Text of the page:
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Archeological Assistance Program: A National Strategy for Federal Archeology
Francis P. McManamon

Archeological Assistance Program
Reproduced from CRM 13(2):21-22, 1990

Progress in Federal archeology, broadly defined to include the archeological activities of land managing agencies, agencies that provide funding for or undertake development activities, and agencies that regulate development, would benefit from the identification of a list of broad areas for intensified, concerted activity. Such a list of common concerns should be used to describe and focus Federal archeological preservation, interpretation, and management by presenting in a short, understandable format the major archeological challenges confronting Federal agencies. It could be used within agencies/departments/bureaus to argue for the resources necessary to meet these challenges more effectively.

The list also could be used to identify for Congress, foundations, professional organizations the programs and projects to which agencies give highest priority. Specific agency objectives and tasks could be identified as parts of a common, national effort to preserve America's archeological heritage. Such unity of purpose would gain support for archeological preservation both within agencies and from other organizations and individuals. This list could serve as the core of a statement by level officials supporting archeological preservation. The statement would not commit agencies to specific actions or levels of funding. However, it would highlight topics for special emphasis. Individual archeologists or preservationists working on projects or programs would be able to use this formal support by senior Administration officials within their offices to argue for improvements in their archeological programs. Such a strategy would have practical applications at the national, regional, state, and local levels within agency programs. In July 1989, a memo was circulated to archeologists at the headquarters offices of Federal agencies, Federal Historic Preservation Officers, and a few others suggesting the development of such a national strategy. Distributed with this memo were copies of the last chapter of Federal Archeology: The Current Program, giving a detailed description and analysis of Federal archeological activities. This chapter identifies four general areas that should be emphasized to improve Federal archeology:

  1. Inventory and evaluation of archeological sites and the curation of archeological collections and records;
  2. Sharing of information about archeological properties, reports, projects, and other activities among agencies;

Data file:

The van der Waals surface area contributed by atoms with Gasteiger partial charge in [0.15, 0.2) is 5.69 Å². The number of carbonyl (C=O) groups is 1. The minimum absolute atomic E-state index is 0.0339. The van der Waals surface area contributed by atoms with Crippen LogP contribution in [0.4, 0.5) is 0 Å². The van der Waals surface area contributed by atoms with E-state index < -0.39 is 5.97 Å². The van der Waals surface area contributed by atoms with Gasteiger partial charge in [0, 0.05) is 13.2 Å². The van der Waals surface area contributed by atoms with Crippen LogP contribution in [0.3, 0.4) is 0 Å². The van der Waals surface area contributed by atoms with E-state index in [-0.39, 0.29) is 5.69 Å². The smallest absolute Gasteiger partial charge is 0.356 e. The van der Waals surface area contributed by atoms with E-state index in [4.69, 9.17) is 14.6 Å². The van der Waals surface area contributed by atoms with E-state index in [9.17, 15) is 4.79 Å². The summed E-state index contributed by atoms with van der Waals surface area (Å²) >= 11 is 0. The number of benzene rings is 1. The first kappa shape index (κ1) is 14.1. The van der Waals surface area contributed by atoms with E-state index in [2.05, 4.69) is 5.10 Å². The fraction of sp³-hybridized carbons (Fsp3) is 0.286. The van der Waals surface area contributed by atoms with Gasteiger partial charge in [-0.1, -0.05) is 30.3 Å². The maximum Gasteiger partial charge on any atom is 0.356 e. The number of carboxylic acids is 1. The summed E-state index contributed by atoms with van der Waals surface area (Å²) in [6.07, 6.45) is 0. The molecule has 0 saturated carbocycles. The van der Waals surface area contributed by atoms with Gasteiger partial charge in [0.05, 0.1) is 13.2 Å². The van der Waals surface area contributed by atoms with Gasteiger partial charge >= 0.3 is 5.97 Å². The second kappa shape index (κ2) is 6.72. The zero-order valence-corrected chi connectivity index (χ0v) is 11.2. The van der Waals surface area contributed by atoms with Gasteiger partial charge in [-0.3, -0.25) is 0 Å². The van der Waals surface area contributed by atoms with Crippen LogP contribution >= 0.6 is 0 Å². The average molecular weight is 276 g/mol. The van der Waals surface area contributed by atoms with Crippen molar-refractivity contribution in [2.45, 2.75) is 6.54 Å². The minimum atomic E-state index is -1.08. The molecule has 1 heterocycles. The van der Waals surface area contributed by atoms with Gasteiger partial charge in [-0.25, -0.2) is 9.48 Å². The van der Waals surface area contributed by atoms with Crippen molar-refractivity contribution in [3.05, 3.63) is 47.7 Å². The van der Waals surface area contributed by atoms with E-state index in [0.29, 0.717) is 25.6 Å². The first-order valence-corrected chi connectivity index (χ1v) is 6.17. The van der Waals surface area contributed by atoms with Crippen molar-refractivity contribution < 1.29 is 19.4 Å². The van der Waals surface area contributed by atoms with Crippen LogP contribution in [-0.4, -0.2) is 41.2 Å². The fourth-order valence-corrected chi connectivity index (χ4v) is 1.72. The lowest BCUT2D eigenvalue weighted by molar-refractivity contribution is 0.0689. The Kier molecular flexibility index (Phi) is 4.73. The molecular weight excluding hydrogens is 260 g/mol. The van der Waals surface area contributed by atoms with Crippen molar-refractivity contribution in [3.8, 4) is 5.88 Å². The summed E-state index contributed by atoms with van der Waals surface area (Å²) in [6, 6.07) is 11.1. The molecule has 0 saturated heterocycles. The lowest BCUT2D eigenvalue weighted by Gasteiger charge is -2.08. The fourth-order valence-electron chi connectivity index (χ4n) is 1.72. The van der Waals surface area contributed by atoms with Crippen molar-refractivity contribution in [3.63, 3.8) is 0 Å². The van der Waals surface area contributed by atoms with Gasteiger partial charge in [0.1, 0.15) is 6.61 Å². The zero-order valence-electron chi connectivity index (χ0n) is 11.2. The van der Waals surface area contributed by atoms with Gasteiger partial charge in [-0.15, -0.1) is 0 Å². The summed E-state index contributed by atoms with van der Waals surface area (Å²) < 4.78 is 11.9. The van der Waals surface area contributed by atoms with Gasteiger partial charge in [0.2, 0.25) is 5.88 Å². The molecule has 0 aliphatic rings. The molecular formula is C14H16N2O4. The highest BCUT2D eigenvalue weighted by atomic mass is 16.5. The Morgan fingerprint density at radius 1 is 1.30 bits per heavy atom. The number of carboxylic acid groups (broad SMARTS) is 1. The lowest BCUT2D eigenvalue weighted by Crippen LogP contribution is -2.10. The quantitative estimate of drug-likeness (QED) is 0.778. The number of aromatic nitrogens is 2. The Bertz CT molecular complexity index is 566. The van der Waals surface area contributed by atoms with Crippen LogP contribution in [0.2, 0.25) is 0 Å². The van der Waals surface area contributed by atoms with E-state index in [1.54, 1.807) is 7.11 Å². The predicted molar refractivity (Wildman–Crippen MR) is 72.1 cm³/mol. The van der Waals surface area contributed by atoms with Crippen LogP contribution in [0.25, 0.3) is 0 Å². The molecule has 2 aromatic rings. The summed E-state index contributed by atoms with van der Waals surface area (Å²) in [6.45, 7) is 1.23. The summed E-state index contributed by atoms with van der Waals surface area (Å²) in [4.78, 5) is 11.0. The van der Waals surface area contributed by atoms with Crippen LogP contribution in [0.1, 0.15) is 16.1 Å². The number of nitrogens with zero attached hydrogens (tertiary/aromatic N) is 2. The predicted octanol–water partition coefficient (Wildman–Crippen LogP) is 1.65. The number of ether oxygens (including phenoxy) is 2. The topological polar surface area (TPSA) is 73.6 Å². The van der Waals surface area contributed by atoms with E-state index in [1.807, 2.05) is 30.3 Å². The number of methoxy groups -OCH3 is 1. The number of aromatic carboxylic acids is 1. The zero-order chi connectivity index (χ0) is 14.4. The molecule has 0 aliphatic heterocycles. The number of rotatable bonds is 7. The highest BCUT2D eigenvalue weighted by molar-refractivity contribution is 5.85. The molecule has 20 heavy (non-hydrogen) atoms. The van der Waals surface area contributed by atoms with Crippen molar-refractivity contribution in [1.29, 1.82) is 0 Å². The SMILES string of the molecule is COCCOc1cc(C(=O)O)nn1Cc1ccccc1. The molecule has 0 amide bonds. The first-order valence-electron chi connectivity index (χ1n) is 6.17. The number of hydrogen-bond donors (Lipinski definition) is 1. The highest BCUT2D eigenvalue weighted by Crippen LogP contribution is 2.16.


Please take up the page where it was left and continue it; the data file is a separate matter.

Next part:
3. All out efforts to apprehend those who loot Federal state, local, tribal, and private archeological properties; and
  4. Emphasis on public education, outreach, and involvement activities as part of Federal archeological programs and projects.

With the help of the Bureau of Reclamation, an open meeting to discuss a national strategy for Federal archeology was held on December 4, 1989, in conjunction with a general meeting of Federal historic preservation officials in Denver. About 30 individuals attended this national session. Among the attendees, most of whom participated in the discussion during the session, were representatives of the Bureau of Reclamation, Federal Highway Administration, Environmental Protection Agency, Forest Service, Advisory Council on Historic Preservation, Federal Energy Regulatory Commission, and National Park Service. Also participating were the National Institutes of Health, Army, both the military branch and the Corps of Engineers, Air Force, Society for American Archaeology, Soil Conservation Service, and Office of Surface Mining, Reclamation and Enforcement.

There was general agreement that these four areas of activity cover many of the specific challenges facing archeologists and others concerned about Federal archeology. Several topics within these areas were singled out during the discussion. The curation of collections and records, the sharing of information and expertise through training programs, and concerns about the repatriation to Indian Tribes of portions of collections were mentioned several times.

Most frequently discussed was the need for more and better public outreach, whether through better press coverage, improved interpretation, or public involvement projects. Public outreach was highlighted constantly during the session. This strong interest suggests that public outreach activities should be at the top of the list. Several speakers suggested that the very positive results from public outreach could be used to make progress in other necessary, but less exciting, areas of curation, inventory, evaluation, anti-looting activities, and interagency information exchange.

The next step in developing a national strategy will be to formalize a list of general areas for emphasis and a statement for review and official approval. Comments generated by the July memo and the December meeting, and responses to this announcement will be taken into account in this effort. Individuals interested in commenting are encouraged to do so either through their headquarters archeological staff or directly to Francis P. McManamon, Chief, Archeological Assistance Division, National Park Service, P.O. Box 37127, Washington, DC 200137127; telephone (202) 343-4113.

Dr. Francis P. McManamon is Chief of the Archeological Assistance Division, National Park Service, WASO.

 

MJB/EJL